Billionaire tech pioneer Larry Ellison stepped down as chief executive on Thursday, ending one of the most profitable runs for a leader in business history.
Ellison has been Oracle’s only chief executive since he founded the company in 1977. Over 35 years Ellison, now 70, has built the company into one of the world’s largest database-software businesses and one of the biggest providers of business programs. On Thursday night it was valued at $182.7bn.
Born in New York City to an unwed Jewish mother, Ellison contracted pneumonia at the age of nine months and was given to an aunt and uncle for adoption. He did not meet his biological mother again until he was 48.
Another famous college dropout, he spent one term at the University of Chicago, encountered computers and swiftly moved to California. Ellison is seen as one of Silicon Valley’s premier visionary leaders, alongside fellow educational failures Apple’s Steve Jobs and Microsoft’s Bill Gates.
The company said that Safra Catz and Mark Hurd, currently co-presidents, would be named joint CEOs to replace Ellison. The two have shared the deputy role since Hurd joined Oracle in 2010, after his exit from Hewlett Packard under a cloud of scandal.
Catz will boost her position as one of the most powerful, and best paid, women in Silicon Valley. She will remain chief financial officer and oversee legal and manufacturing operations. Hurd will run sales, marketing and strategy. Ellison will become chairman.
This year Forbes annual poll of billionaires estimated Ellison’s fortune at $51.4bn, making him the third richest man in the US and the fifth richest in the world. Larger than life and a spender on a massive scale the fiercely competitive sailor has splurged hundreds of millions in bids to win the America’s Cup and owns 98% of Hawaii’s Lanai Island. Ellison remains Oracle’s largest shareholder, holding 1.1bn shares, or 25%, of the company.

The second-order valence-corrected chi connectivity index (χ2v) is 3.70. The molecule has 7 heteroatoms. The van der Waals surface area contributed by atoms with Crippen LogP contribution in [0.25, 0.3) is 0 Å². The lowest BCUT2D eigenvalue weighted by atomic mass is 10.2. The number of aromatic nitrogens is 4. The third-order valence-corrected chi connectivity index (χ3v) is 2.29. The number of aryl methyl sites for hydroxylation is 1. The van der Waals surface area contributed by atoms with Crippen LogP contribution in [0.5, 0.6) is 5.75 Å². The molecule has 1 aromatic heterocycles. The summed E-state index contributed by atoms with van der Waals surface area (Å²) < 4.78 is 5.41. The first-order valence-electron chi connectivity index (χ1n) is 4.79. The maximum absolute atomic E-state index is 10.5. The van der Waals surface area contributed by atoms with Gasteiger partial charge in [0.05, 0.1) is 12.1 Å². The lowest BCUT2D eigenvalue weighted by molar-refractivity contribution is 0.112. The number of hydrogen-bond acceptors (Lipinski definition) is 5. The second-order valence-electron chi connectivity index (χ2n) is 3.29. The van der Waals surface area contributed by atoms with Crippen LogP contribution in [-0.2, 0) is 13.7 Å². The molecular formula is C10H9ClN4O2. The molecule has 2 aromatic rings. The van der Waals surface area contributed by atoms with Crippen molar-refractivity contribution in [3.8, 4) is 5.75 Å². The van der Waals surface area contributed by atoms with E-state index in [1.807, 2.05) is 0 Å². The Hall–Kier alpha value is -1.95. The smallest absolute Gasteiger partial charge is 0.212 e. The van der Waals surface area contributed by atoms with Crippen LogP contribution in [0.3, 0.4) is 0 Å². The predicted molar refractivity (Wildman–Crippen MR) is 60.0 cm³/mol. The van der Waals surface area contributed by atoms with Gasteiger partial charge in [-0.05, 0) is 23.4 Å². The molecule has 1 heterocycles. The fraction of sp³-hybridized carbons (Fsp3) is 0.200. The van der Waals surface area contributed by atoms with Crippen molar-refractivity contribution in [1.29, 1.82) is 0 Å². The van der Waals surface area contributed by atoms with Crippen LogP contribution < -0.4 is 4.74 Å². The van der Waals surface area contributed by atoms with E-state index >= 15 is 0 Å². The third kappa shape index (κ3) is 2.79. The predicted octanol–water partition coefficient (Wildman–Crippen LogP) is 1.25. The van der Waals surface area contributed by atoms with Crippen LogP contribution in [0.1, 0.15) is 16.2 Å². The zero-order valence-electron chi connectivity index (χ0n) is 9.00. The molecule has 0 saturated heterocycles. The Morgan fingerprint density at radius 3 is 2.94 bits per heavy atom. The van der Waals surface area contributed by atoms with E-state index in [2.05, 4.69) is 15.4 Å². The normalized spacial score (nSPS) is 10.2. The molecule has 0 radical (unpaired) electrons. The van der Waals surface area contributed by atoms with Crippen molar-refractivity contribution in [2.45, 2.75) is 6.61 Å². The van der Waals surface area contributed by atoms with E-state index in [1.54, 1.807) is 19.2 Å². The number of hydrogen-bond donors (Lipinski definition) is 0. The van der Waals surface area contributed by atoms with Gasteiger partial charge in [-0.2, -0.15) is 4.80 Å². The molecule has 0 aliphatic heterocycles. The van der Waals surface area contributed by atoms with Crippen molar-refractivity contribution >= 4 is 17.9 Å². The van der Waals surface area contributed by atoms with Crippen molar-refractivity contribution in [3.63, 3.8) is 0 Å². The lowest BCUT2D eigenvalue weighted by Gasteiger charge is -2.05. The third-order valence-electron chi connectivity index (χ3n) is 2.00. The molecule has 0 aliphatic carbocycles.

Catz, 52, had been seen as Ellison’s sole heir apparent before Hurd’s arrival. The Israeli-born executive joined Oracle in 1999 and became the president in 2004. She is reportedly one of the world’s highest paid women with a pay package worth $51.7m in 2011. She has been instrumental in many of the notoriously acquisitive company’s big deals including its $10.3bn takeover of PeopleSoft and the $7.4bn deal for Sun Microsystems. Low key, despite being one of the most senior women in tech, she also a lecturers in accounting at Stanford University’s graduate school of business.
Hurd, 57, joined Oracle as president in 2010 after an unseemly exit from Hewlett-Packard, where he was CEO for four years. Hurd, married with two children, left after an internal investigation found that irregularities in his expenses claims were used to cover up a “close personal relationship”.
HP’s shares had doubled in value during Hurd’s stewardship and Ellison lambasted the board in a letter to the New York Times accusing them of making “the worst personnel decision since the idiots on the Apple board fired Steve Jobs many years ago”.
“Safra and Mark will now report to the Oracle Board rather than to me,” Ellison said in a news release. “All the other reporting relationships will remain unchanged. The three of us have been working well together for the last several years, and we plan to continue working together for the foreseeable future. Keeping this management team in place has always been a top priority of mine.”
This article was written by Dominic Rushe in New York, for theguardian.com on Thursday 18th September 2014 22.32 Europe/Londonguardian.co.uk © Guardian News and Media Limited 2010